So, this is beginning of the (hopefully) last edition of the fish tile shower project.
This time, I'm making a wrap-around band of fish with a free flowing-design. And, the guy who is installing my new floor and tub surround has agreed to mount my band-o-fish tile too. Whew!
This is the corner of the east wall with the design impressed and the grout lines cut out.
When the tile is installed the grout lines will disappear. At least theoretically. At this point, I'm not doing a lot of predicting. The tiles will be almond/white and the grout will be white also, so it should blend well.
First, I roll out a long slab of clay, much larger than the planned finished piece and I carefully transfer it to a sheet of scrap drywall or plaster board. I try to handle the clay as little as possible to avoid warping. (Notice the edges of the drywall have been duct-taped to keep any plaster away from the clay.)
I measure the bottom of the slab using a steel ruler that has the inch measurements right out to the end--some yardsticks have a 1/4 inch 'fudge' at the end. I cut the whole length of the bottom. Then, using a large see-through architect's plastic triangle, true up the end at a right angle. (A carpenter's steel square works well too.) I use a transparent ruler to measure the width and cut the top of the tile strip.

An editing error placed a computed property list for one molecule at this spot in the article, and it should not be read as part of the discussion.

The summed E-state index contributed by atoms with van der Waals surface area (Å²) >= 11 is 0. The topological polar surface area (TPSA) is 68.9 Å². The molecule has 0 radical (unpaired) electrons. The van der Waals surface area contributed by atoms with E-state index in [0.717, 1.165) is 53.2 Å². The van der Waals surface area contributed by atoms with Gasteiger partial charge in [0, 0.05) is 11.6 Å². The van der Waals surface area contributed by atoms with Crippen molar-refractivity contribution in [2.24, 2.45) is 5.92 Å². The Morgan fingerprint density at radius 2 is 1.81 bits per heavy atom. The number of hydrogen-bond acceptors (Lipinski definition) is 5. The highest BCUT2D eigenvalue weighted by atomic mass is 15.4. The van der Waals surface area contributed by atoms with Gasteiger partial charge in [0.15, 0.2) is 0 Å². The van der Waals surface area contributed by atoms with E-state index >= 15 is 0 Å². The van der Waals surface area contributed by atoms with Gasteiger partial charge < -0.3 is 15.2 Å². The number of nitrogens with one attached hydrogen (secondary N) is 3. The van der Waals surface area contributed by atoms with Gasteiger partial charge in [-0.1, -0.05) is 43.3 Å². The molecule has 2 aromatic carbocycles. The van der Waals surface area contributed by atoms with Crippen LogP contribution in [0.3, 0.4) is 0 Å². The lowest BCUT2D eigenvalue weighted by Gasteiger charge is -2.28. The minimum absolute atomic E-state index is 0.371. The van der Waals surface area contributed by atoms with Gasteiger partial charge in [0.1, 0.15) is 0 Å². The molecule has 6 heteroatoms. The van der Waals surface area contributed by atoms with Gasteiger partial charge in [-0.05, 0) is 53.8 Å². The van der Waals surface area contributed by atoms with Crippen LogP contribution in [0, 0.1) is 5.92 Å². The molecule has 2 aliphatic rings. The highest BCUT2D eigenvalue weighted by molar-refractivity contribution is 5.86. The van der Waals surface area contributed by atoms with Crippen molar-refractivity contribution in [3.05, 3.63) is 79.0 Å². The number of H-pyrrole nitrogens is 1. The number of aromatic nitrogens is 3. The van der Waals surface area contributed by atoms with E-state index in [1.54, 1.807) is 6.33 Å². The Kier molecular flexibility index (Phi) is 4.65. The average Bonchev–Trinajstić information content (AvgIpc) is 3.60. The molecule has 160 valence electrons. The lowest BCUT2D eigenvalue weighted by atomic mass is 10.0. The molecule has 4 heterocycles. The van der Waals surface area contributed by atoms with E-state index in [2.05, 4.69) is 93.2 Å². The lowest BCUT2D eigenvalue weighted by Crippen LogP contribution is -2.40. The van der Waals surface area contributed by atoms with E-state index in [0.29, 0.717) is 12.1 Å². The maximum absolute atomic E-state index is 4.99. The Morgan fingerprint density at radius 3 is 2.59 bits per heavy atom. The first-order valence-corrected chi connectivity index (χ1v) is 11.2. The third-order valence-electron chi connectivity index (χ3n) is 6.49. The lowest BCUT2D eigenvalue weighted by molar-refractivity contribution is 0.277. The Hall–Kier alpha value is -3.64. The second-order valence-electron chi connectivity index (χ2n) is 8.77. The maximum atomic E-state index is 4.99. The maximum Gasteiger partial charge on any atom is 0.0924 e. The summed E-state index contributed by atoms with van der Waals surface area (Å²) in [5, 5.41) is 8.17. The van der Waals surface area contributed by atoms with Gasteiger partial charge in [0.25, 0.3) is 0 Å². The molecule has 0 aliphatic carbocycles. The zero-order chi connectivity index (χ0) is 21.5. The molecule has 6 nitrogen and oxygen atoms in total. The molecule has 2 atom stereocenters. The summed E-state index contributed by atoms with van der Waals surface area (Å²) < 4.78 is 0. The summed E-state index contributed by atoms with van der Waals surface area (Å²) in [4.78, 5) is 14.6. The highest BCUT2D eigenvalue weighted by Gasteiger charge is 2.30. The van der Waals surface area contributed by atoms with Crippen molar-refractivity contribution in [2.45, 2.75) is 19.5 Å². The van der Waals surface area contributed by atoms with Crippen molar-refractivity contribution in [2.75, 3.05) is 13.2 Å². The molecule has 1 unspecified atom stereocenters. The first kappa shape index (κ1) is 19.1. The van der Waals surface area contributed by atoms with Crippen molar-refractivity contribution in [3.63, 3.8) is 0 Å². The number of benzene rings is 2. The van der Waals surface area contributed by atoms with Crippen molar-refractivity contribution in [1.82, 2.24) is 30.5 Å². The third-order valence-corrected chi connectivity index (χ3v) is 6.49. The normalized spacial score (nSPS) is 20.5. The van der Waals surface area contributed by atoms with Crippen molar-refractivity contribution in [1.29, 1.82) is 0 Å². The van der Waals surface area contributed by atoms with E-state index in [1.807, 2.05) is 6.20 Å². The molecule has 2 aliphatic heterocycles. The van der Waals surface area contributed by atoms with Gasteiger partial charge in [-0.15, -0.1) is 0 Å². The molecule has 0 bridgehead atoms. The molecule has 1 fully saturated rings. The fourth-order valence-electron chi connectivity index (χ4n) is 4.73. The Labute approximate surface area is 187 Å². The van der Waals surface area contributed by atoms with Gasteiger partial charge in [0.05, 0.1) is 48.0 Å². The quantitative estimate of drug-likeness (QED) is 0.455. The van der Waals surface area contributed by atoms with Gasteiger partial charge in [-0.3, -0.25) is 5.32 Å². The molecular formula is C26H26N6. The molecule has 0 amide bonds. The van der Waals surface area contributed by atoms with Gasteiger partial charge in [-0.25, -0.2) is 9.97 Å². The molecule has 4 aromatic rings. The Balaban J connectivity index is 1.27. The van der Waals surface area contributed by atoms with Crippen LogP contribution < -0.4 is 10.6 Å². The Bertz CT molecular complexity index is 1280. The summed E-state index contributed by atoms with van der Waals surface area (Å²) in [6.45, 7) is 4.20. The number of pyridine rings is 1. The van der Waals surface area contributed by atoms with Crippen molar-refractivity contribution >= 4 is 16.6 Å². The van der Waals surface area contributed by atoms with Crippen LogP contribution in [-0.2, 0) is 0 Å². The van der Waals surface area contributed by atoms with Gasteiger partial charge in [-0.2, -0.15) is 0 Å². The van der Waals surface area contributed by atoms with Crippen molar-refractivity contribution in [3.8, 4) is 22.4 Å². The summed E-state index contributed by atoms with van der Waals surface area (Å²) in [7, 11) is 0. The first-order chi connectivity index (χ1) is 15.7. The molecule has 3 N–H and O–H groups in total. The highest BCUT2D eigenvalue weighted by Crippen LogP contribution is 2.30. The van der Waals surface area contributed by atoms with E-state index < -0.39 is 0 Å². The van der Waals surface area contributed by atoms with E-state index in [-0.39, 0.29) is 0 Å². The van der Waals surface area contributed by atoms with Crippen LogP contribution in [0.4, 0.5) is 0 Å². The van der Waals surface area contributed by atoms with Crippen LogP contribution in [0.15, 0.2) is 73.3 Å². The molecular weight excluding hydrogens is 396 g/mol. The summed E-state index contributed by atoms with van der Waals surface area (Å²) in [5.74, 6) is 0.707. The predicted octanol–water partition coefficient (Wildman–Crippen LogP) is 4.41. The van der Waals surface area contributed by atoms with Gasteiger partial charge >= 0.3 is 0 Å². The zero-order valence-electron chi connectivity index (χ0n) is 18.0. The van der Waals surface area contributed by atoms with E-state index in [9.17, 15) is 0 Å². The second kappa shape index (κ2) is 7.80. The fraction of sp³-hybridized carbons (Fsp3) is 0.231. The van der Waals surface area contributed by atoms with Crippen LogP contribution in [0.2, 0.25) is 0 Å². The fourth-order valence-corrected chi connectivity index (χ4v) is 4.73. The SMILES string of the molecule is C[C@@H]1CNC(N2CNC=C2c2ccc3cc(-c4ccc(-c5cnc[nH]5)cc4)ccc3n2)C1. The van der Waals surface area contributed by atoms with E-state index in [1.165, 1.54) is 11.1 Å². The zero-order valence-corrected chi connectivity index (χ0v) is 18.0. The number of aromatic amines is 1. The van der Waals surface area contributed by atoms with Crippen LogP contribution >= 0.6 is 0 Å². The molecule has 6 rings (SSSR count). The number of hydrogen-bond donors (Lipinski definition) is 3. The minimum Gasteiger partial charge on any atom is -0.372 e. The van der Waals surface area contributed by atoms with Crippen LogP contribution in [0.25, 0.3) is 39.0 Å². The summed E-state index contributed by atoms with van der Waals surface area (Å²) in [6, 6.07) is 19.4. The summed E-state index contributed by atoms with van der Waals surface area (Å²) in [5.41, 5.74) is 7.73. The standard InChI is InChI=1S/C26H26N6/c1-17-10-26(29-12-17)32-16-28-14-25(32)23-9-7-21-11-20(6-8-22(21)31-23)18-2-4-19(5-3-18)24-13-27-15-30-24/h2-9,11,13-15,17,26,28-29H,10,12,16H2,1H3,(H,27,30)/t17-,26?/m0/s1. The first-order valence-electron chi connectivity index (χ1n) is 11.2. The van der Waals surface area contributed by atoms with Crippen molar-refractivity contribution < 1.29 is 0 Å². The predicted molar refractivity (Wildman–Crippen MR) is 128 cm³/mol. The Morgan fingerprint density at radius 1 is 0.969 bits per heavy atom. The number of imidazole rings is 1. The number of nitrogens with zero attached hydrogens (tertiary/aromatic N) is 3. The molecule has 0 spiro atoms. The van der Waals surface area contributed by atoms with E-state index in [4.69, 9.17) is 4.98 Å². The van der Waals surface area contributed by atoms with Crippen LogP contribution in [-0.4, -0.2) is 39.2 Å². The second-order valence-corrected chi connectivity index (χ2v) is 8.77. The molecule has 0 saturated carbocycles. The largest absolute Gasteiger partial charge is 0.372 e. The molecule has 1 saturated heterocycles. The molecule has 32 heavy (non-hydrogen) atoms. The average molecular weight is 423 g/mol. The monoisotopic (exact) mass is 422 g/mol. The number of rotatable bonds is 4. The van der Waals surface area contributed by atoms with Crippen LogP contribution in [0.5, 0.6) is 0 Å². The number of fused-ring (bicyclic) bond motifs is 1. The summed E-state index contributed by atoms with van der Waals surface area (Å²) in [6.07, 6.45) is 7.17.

I press the pattern into the clay using the fish molds and smooth up the design. Since this distorts the clay, I re-measure and re-cut the strip to size. I do a lot of smoothing of the top and bottom edges with my fingers.
I put another scrap of drywall on top the strip and weight it down with big bleach bottles filled with water. (This is the small section of tile under the weights.) No warping allowed!
Usually, I flip tiles every few days so they will dry evenly under pressure. This helps avoid cracking and warping. I can't flip these tiles because the impression design is so pronounced that they wouldn't lay flat.
One serious crack and I have to start over.
The grout lines are not cut until the clay is set up more. I look at the design and plot out the cuts thinking about flow of lines, how to avoid sharp joins or corners and think about the strength of the cut tiles. I lightly mark the clay with a sharp pencil and, using a fettling knife held vertically, cut the tiles out after the clay is set up to slightly softer than leather hard. If the clay gets too hard, the cutting knife will drag and make ragged edges. I leave the whole piece alone until it is easy to gently separate the individual pieces. I separate them, smooth the edges out and let them dry more.
All the tile must get to bone dry before firing. I will fire them flat on the kiln shelf with alumina underneath to allow them to float on the shelf. That's another good trick to avoid cracking.
The south wall is a bit longer than any of my drywall, so I had to figure out how to break the design without running into obvious join problems. So, I decided it should be off-center and about a 1/4th section and a 3/4 section to further avoid an obvious join.
I cut the two at an angle and here, the photo shows lining up the two sections to check design continuity. I decided on a 45 degree angle for the join so that I could be sure of a match-up.